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Expensive Traps: ‘Rollover’ and Deemed Business Energy Contracts and How To Avoid Them

Photo by: Scott Graham

If you’ve never been on a “rollover” or deemed energy contract before, it’s worth celebrating. These types of contracts are known to be two of the most expensive pitfalls that many businesses can fall into. Fortunately, they’re also just as easy to avoid. 

First let’s talk about what these 2 types of tariffs are, apart from being expensive traps: 

Rollover Business Energy Contract

Failure to cancel or renegotiate a business energy contract prior to its end-date WILL automatically lead your contract into being “rolled over” by your supplier. This means that you will be signed up to a new contract which is usually at a higher rate for gas and electricity. Being able to save a good amount of money while being on a rollover contract is less likely since this type of contract is barely a competitive tariff. 

Rollover Business Energy Contracts are already known to cause a ton of problems for businesses of all sizes due to its extremely high rates which are much more expensive than the amount you used to pay for your previous contract. 

In addition, the conditions associated with rollover contracts can prevent you from switching to a different supplier or better business energy deals. Depending on your supplier and its terms and conditions, you will be committed to this type of contract for at least a year. 

Rollover contracts seem unfair! Isn’t that against the law?

While we understand that being shifted onto a rollover can be extremely frustrating, especially when you are unaware, it actually isn’t against the law at all.

However, there are a few rules that should be applied to rollovers that will provide micro-business energy consumers with a bit of protection. 

  • Energy suppliers are obliged to send their consumers a letter stating the details of their contract renewal, including the contract that they will be rolled on to, should they fail to renew their contract or switch to a different deal or supplier. This should happen around 60 days before the contract’s end date.
  • Rollover Contracts should NOT last longer than 12 months. 

As soon as you have received a renewal letter from your energy supplier, you will be given a certain period of time to negotiate with your supplier or inform them that you do not wish to accept the tariff they have offered you with. This period will vary depending on the supplier, so it would be best to contact them and inquire about this for future reference.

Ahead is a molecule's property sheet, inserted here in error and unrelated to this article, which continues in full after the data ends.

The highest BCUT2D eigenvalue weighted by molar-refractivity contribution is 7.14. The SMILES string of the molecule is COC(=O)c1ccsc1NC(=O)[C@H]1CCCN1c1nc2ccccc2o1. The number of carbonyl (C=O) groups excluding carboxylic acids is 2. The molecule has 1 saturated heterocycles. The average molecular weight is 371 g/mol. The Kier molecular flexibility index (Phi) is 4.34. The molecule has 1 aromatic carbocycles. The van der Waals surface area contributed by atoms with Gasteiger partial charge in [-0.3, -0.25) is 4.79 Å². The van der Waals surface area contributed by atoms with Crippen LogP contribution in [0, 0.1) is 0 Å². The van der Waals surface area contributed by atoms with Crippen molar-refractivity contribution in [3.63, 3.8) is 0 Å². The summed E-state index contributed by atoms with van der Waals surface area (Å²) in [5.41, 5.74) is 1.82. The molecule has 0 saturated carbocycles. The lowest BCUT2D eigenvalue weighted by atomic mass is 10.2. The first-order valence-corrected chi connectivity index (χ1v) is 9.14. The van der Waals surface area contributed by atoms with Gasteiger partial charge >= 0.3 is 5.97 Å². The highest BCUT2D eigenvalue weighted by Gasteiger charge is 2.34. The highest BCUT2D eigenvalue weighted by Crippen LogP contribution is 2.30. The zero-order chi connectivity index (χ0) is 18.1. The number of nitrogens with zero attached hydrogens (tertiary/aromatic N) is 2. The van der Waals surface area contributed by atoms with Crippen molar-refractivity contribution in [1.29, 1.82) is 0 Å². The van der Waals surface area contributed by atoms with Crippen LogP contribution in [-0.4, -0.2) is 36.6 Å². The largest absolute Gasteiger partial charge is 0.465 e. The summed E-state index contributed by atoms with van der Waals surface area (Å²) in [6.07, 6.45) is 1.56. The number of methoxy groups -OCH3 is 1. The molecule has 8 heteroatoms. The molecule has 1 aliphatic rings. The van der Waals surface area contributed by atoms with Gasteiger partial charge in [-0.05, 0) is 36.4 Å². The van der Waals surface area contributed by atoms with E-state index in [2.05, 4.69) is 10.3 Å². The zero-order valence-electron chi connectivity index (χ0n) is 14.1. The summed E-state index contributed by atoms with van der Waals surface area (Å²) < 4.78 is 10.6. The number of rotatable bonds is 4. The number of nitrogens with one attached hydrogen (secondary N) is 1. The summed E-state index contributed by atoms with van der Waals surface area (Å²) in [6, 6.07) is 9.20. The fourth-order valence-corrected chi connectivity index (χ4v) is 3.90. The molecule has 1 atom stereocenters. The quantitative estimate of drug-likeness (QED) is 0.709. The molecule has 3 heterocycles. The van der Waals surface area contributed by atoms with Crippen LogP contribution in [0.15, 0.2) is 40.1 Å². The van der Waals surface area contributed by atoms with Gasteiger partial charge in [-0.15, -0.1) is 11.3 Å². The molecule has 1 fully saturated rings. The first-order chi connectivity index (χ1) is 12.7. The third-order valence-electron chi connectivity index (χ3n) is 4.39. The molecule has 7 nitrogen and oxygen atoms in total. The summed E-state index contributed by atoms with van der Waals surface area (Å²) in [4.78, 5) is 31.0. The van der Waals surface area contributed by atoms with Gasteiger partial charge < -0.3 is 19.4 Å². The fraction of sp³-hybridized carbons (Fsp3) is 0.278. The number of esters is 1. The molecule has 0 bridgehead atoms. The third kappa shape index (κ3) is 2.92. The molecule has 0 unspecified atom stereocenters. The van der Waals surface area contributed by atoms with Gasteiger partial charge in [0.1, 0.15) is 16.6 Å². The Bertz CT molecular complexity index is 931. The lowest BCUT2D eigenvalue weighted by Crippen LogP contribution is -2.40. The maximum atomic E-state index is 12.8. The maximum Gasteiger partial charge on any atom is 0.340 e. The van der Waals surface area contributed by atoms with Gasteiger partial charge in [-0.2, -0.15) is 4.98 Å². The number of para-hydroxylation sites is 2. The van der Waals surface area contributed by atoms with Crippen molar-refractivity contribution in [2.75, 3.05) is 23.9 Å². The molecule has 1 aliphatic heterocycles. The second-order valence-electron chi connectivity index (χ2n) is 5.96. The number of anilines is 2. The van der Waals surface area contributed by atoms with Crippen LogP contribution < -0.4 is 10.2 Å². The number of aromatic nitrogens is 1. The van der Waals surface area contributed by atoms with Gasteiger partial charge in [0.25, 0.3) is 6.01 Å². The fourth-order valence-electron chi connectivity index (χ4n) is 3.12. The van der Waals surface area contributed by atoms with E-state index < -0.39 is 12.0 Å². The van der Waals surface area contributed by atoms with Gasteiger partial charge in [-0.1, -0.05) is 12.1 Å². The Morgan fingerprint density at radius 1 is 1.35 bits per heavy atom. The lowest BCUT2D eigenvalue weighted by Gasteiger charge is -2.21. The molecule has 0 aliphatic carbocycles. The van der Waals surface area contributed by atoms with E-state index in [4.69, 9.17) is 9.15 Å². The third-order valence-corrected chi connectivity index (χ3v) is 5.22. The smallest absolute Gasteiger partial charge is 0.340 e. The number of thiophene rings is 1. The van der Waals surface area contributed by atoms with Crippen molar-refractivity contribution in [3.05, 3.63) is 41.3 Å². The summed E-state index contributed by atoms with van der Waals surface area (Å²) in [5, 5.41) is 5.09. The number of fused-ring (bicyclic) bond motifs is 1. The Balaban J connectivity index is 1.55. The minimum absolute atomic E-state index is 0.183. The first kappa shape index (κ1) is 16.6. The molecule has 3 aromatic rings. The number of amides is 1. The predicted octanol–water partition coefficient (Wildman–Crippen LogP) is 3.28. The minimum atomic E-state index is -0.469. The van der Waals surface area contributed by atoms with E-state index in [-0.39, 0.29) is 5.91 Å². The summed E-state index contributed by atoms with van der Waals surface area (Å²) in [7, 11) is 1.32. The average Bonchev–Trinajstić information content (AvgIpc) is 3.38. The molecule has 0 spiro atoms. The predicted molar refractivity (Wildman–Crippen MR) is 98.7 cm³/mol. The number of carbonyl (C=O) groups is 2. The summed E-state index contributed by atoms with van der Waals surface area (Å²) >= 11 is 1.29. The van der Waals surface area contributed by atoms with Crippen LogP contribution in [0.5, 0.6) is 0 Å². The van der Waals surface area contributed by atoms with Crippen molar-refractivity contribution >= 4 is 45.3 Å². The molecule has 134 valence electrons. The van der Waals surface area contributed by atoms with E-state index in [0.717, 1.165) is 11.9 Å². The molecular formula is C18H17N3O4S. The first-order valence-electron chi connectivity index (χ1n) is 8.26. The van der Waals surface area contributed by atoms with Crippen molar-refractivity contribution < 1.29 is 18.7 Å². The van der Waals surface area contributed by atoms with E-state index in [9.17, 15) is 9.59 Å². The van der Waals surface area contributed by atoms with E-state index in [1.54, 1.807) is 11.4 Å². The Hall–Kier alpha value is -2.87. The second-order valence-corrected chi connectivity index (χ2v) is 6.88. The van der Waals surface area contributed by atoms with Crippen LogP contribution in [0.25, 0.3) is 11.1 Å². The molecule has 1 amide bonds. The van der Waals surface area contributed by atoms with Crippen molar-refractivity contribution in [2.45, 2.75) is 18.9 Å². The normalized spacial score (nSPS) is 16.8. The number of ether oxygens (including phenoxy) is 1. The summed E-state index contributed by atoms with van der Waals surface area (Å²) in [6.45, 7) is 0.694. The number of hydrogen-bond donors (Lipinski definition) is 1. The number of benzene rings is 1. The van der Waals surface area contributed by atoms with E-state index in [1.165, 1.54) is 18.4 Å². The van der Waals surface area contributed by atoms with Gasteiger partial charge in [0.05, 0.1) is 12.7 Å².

Rollovers are a very expensive option, and a lot of businesses have found themselves rolled on to a tariff that just completely disrupted their budget. Most of them are usually unaware of this, typically because 1.) they forgot that their contract was due to end, or 2.) they never lost their power supply. 

Bear in mind that it is still legal for energy suppliers to automatically sign up their customers to a new contract. In fact, you can check your contract’s fine print right now and you will see that it is mentioned there. So we suggest that you never fail to send in a timely notice to your suppliers should you wish to renew or leave. 

Being placed on a rollover contract is something that can happen so easily and so fast, that a lot of customers have already developed a certain sense of apathy towards this. 

The good news is, all of the Big 6 energy suppliers in the UK have agreed to end their rollover policies in 2013. Beyond that, however, there are still plenty of energy suppliers across the country that have chosen to push operations of rollover contracts. 

I do not want to be rolled over. What should I do? 

Like we mentioned earlier, it is just as easy to avoid as it is to fall into it. One biggest key to avoiding being automatically rolled over is to provide your supplier with a termination notice that complies with their policies. You can learn more about your suppliers’ termination policies by visiting their official website or, better yet, by contacting them directly. 

Whether you submit your termination notice by e-mail or fax, it’s always a good idea to send a hard copy of your letter to your respective supplier, just to make sure that they have seen your notice. 

As soon as they acknowledge your termination, you will have enough time to compare business energy quotes to strike the best deals that are available in your area. Remember to be very diligent about it. 

You won’t be able to be on the contract of your choice right off the bat, since you are still tied to your current supplier. But it’s pretty much a good idea to lock in and secure a great deal as early as possible so that as soon as your current contract has reached its end date, you will immediately benefit from the new contract. 

I am on a rollover contract. What are my options? 

It is unfortunate to say that your options may be limited at this point. Your energy supplier may not be required by law to release you. 

Things are different if you are a micro-business, though. If you were not informed by your energy supplier that your contract was nearing its end, you might actually have a couple of options according to Ofgem. 

You are considered a non-domestic consumer if you meet any of the following criteria: 

  • Employ less than ten employees (or their full-time equivalent) and have an annual turnover or balance sheet no greater than £2 million;
  • Consumes no more than 100,000 kWh of electricity per year;
  • Consumes no more than 293,000 kWh of gas per year.

If you have been placed on a rollover contract and you any of the things mentioned above applies to you, you may be able to discuss this situation with your energy supplier without any worries. If things cannot be resolved with your supplier, you can reach out to the Energy Ombudsman.

If you are NOT a micro-business and you have been placed on a rollover contract, then there is nothing else that you can do but wait for it to end (which will take up to 12 months), sadly.